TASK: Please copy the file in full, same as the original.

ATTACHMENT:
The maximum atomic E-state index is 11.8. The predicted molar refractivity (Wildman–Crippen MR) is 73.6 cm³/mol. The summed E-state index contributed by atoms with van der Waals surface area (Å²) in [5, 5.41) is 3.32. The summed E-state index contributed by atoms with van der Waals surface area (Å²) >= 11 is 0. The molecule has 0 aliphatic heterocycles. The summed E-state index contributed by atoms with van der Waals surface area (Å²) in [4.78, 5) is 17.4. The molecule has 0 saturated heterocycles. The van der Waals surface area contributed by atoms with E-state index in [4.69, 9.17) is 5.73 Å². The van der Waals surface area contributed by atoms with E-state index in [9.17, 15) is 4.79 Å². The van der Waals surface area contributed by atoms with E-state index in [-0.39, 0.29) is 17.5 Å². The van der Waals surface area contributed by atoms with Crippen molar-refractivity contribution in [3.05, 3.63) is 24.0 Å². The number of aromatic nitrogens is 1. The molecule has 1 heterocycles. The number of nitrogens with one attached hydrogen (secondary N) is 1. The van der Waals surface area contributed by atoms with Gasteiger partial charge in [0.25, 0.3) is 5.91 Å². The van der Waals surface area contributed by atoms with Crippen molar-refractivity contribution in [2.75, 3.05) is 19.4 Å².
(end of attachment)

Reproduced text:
The maximum atomic E-state index is 11.8. The predicted molar refractivity (Wildman–Crippen MR) is 73.6 cm³/mol. The summed E-state index contributed by atoms with van der Waals surface area (Å²) in [5, 5.41) is 3.32. The summed E-state index contributed by atoms with van der Waals surface area (Å²) >= 11 is 0. The molecule has 0 aliphatic heterocycles. The summed E-state index contributed by atoms with van der Waals surface area (Å²) in [4.78, 5) is 17.4. The molecule has 0 saturated heterocycles. The van der Waals surface area contributed by atoms with E-state index in [4.69, 9.17) is 5.73 Å². The van der Waals surface area contributed by atoms with E-state index in [9.17, 15) is 4.79 Å². The van der Waals surface area contributed by atoms with E-state index in [-0.39, 0.29) is 17.5 Å². The van der Waals surface area contributed by atoms with Crippen molar-refractivity contribution in [3.05, 3.63) is 24.0 Å². The number of aromatic nitrogens is 1. The molecule has 1 heterocycles. The number of nitrogens with one attached hydrogen (secondary N) is 1. The van der Waals surface area contributed by atoms with Gasteiger partial charge in [0.25, 0.3) is 5.91 Å². The van der Waals surface area contributed by atoms with Crippen molar-refractivity contribution in [2.75, 3.05) is 19.4 Å².